Tealeaf Fatigue

Posted by Kim May on July 10, 2017 under Authorized Training Partner, DB2 Education, DB2 for Linux Unix Windows, DB2 for z/OS, Global Skills Initiative, IBM Information Management Software Sales, TFG Blog.

I have been reviewing our first half of 2017 and trying to get a handle on where our DB2 world is headed in the second half of this confusing year.  Frankly, I’m baffled!  While the year started on a positive note with IBM’s acknowledgement that they needed to re-engage and support their existing DB2 customers, and the positive trend continued with the announcement of the super-aggressive DB2 pricing available via the Oracle Attack, I still find that at mid-year the good outcomes I expected are failing to materialize.  How come?

In my opinion, one reason is a result of IBM’s “re-invention” of their Business Partner program.  As a long-time IBM Business Partner, our team invests an incredible amount of time and energy maintaining our “Premier Partner” status, primarily through certifications that validate our skills.  When IBM rolled out the new partner program in 2017 their messaging indicated a new focus on highly-skilled, knowledgeable partners.  Unfortunately, in reality, the program modifications boiled down to two new criteria:  1) customer references and 2) meeting high volume IBM software sales targets.  To IBM, these make perfect sense: IBM struggles to get customer references, and with rolling sales staff reductions, IBM needs to beef up their sales partners.

However, the “Give it to Mikey, he’ll eat anything” approach may not be working.  Partners like The Fillmore Group are being marginalized (“Skills?  Who needs ’em?”) by the program, while high volume partners (like HP, oh, oops, not any more) are being funneled territories, “uncovered” customers and leads.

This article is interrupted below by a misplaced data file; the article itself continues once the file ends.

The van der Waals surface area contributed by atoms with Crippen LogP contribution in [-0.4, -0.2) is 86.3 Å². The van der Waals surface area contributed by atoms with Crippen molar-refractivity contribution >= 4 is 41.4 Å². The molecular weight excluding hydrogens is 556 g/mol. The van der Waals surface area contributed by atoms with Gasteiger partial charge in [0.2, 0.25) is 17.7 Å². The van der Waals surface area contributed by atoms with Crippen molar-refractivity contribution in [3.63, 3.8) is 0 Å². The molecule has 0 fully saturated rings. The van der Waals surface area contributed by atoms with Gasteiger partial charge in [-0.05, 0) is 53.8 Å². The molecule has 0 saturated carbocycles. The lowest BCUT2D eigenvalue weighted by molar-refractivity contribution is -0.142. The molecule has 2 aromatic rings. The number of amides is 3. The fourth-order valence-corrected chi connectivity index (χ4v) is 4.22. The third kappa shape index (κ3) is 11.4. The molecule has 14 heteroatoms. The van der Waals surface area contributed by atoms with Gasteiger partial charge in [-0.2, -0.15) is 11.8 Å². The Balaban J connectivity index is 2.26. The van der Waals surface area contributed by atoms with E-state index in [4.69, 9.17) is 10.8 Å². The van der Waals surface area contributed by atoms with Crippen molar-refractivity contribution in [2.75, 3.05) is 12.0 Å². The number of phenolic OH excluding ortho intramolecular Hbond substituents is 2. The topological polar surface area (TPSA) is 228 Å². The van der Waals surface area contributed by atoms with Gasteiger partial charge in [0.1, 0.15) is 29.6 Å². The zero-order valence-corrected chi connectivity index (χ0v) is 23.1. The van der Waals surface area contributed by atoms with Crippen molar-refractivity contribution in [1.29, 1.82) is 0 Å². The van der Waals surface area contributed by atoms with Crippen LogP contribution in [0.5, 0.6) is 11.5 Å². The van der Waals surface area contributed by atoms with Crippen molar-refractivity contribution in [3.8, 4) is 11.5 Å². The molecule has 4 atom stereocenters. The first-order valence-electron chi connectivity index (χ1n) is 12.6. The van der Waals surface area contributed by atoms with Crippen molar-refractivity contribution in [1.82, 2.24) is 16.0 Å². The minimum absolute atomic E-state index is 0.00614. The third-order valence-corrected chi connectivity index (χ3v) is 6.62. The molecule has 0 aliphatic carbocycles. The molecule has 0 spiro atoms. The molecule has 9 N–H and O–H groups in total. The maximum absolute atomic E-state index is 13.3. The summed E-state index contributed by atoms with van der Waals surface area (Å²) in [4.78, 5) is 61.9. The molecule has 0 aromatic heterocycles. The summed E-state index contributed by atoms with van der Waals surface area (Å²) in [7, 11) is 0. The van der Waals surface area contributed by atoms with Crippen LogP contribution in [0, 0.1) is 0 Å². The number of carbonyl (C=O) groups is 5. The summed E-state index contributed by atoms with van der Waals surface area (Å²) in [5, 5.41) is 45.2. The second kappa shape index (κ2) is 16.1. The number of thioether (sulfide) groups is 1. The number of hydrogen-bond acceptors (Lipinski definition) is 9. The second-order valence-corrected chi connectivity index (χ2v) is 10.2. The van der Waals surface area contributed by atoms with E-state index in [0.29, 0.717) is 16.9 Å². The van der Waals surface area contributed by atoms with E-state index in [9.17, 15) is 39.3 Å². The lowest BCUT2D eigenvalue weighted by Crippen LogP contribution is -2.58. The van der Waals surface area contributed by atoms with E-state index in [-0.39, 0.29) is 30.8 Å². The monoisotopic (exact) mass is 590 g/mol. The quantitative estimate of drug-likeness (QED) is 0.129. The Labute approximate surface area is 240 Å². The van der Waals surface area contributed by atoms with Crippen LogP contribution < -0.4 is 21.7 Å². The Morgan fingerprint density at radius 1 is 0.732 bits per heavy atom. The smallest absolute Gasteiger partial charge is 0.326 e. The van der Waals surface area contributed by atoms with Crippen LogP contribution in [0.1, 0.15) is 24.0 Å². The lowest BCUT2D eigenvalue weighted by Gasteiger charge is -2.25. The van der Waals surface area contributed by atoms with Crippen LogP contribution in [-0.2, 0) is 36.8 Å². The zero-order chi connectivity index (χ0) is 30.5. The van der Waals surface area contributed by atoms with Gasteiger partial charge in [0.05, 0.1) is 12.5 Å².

In my opinion, the fallout is likely to be similar to the Global Skills Initiative, IBM’s education program “re-invention” from a few years ago that resulted in far fewer DB2 classes and fewer available training options as the program created a layer of 5 large, competing training partners who function independently and whose lack of coordination splintered the IBM training business.

Is this what IBM is – unintentionally/intentionally? – planning for their partner community?  I don’t know, but it’s unsettling.  One bright note:  the new partner levels were scheduled to go into effect June 30th, but have been pushed back to the end of July.  Perhaps sanity prevails??

My final head scratcher is the annual IOD/Insight/World of Watson/no, not this year conference.  I received an email this morning about the LearnQuest-sponsored Analytics conference scheduled for New Orleans in October.  I’ve also heard about a DB2 Conference being planned for Boston in – October, as well.  On one hand I think any conference and opportunity to network is good.  On the other hand, I am wondering if the conflict is quietly announcing the final split between DB2 for z/OS and DB2 for LUW.

Or I suppose that should be (another brilliant re-invention), Db2 for z/OS and Db2 for LUW…!!

 

1 Comment so far

  1. Anonymous July 11, 2017 3:48 pm

    It’s all so ridiculous and frustrating. I’ve wondered how people outside of IBM feel about it all and this article confirms my suspicions – I know it’s no fun on the inside.

Leave a Comment

Name

Email

Website

Comments

More